For one who had followed the Senate hearing on the PCSO and witnessed how Senators Lacson and Sotto took turns, along with Atong Ang and Sandra Cam, in bashing General Balutan, listening to the PCSO general manager at The Manila Times roundtable last Thursday was a surprising experience. Like a prizefighter (the simile recurs, what with Manny Pacquiao continuously lending his presence in PCSO brouhaha) floored a number of times, the general kept on bouncing back to begin throwing his own terrific punches. The mandirigma (warrior) was vocal, lucid and fearless in elaborating on issues, albeit in his characteristic level-headed manner.
General Balutan conceded that President Duterte may have really sent Atong Ang to the PCSO at the start of his stint at the agency, but this did not mean that the general is under any compulsion to take in the reputed gambling lord in whatever capacity.
“Alam naman natin kung sino siya (We all know who he is),” the general said, referring to Atong Ang.
According to him, Atong Ang wanted to take over the nationwide operations of the Small Town Lottery (STL), offering a guaranteed income of P200 million monthly. But Atong Ang’s offer was a no-no to the general. As borne by actual figures, the PCSO generates from STL more than P1.7 billion per month, which means that had Atong Ang gotten what he wanted from the PCSO early on in 2016, he would have pocketed for himself that enormous amount less his guarantee of P200 million, or P1.5 billion – monthly!
Easy money indeed, and a truly gargantuan amount, too: P18 billion by the start of 2018. That amount, to Atong Ang’s reckoning, was what has been denied him by the government because of General Balutan’s rejection of his bid when Sandra Cam first brought him to the PCSO general manager in 2016.
As one source puts it in the vernacular, “Kaya nagkakadaraiti na si Atong Ang. Bilyung-bilyung piso na ang nawawala sa kanya dahil sa pananatili ni Balutan sa puwesto. Dapat nang tanggalin. Demolition job sa media. Demolition job sa Kongreso. (That’s why Atong Ang has gone berserk. Billions of pesos are being lost by him because Balutan remains in his post. Time to remove him. Demolition job in the media. Demolition job in Congress.)”
Thus, might we stress, suddenly bursts into the surface the reputed bagwoman-turned-whistle blower-turned-back-bagwoman, making a mountain out of the molehill that was the PCSO Christmas party.
What is P6 million compared to the billions upon billions Atong was out to amass had he succeeded in penetrating the PCSO and taken control of the STL? Given his expertise at his trade, he could by now be on a binge, operating all imaginable numbers game under the sun – and this time around, enjoy the clout of legality.
Again, as the source earlier cited, “Banil lang iyan sa maruming kuko ni Atong Ang. (It’s just a speck of soil in the dirty finger of Atong Ang.)”
As General Balutan elaborated in the roundtable, jueteng is all there is to the controversy. He narrated that based on experience, jueteng has proven to be a hard nut to crack, so to speak. In fact, upon questioning by Senator Lacson in the Senate inquiry, General Balutan said he cannot solve the problem all by himself, for which reason he had seen to it to execute a Memorandum of Agreement with the police for a concerted action with local government units to eradicate the illegal numbers game.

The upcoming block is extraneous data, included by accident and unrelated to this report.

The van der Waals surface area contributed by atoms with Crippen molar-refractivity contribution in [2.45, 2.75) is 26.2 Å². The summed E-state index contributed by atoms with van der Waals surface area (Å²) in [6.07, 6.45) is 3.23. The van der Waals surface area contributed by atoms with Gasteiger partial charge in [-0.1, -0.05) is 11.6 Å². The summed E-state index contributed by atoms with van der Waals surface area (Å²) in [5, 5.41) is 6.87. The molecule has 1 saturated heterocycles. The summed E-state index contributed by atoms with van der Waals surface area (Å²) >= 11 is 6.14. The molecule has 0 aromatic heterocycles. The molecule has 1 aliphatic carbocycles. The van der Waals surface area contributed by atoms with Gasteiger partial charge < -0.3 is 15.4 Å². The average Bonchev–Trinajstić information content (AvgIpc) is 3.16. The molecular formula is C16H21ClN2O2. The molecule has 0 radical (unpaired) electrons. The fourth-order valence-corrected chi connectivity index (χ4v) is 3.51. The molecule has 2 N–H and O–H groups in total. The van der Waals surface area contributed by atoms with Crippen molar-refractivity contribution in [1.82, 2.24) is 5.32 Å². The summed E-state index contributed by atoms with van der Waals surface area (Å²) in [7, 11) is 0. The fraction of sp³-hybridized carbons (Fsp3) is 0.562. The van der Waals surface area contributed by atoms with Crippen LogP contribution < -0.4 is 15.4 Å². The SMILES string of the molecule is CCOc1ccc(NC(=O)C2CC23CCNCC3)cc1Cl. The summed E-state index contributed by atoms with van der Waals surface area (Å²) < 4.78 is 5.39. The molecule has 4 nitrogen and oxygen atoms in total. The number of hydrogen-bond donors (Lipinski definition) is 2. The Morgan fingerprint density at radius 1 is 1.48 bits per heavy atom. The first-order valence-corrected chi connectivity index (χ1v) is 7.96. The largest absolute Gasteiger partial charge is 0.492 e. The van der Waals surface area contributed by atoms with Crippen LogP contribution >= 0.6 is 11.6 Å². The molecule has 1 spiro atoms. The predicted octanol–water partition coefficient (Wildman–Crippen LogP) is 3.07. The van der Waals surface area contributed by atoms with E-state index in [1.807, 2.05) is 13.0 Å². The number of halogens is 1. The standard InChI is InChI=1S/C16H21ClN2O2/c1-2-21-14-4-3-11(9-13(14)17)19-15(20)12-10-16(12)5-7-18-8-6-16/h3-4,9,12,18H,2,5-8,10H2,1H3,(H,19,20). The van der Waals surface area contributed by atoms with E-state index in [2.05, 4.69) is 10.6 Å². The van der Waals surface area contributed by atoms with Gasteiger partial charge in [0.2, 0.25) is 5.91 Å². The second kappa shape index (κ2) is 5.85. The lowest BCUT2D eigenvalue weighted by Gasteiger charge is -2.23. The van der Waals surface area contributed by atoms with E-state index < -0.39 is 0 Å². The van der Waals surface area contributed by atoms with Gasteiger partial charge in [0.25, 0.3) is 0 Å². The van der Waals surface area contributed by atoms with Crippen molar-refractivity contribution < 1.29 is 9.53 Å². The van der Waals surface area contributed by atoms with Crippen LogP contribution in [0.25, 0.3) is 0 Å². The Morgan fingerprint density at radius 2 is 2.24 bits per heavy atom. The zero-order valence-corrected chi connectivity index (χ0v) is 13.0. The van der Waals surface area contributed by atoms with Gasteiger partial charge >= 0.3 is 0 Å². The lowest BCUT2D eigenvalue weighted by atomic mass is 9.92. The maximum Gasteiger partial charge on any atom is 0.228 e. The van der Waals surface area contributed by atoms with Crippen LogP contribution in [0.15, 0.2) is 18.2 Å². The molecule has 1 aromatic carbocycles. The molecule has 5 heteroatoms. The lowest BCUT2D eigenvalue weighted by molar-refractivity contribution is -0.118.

The STL was conceived and eventually implemented with the aim in view of siphoning the huge money of hueteng bettors into the legal system, and this all for the better of PCSO’s delivery of its manifold charitable services. But there is no end to human greed, and when the STL instantly proved attractive to the betting public, thereby depriving jueteng lords of their huge takes from jueteng operation, they thought of seizing control of the PCSO legal numbers game. Operating through dummies, jueteng lords got franchises to operate the game through the agency’s Authorized Agent Corporation (AAC). That way, despite the legality of the STL, jueteng lords found themselves singing “Happy days are here again.”
The trick was simple. Assign a modest ingress for remittance to the government and pocket the rest. In short, it was as if jueteng was indeed back to where it used to be, with a little concession to the government. How much is the concession? Take it from Atong Ang, P200 million in return for the windfall of P1.7 billion, PCSO’s current monthly take from STL.
Then came General Balutan, a no-nonsense stickler to the good old motto of the Philippine Military Academy: “A cadet does not cheat, does not lie, does not steal nor tolerate any of these three.”
When Sandra Cam brought Atong Ang to the PCSO early on in the Duterte administration, they were up against a rock. They evidently were of the mindset that General Balutan is just like any of those bureaucrats who you can buy with that P200 million offer. (There is this story about the right to issue business permits in a certain export processing zone which had been gotten by a lawmaker at exactly that amount — P200 million, but reckoned yearly, for the potential of earning billions over that period.)
To the general, Atong Ang and his lopsided offer were not acceptable.
“Alam naman natin kung sino si Atong Ang (We all know who Atong Ang is),” declared General Balutan at the Times roundtable. “It is public knowledge that Atong Ang is jueteng lord. I told him he’s got no place in the PCSO.”
The jueteng duo did not make much fuss about the incident, but they did not surrender their intention. For all smooth operators, timing is of the essence. When General Balutan thought of rewarding PCSO employees with that Christmas party, he did not realize he was gifting Atong Ang and Sandra Cam with just that issue needed to damn him in public.
The question now is: Will Atong Ang and Sandra Cam succeed? But the more paramount question is: Will the mandirigma in General Balutan buckle down under the pressure?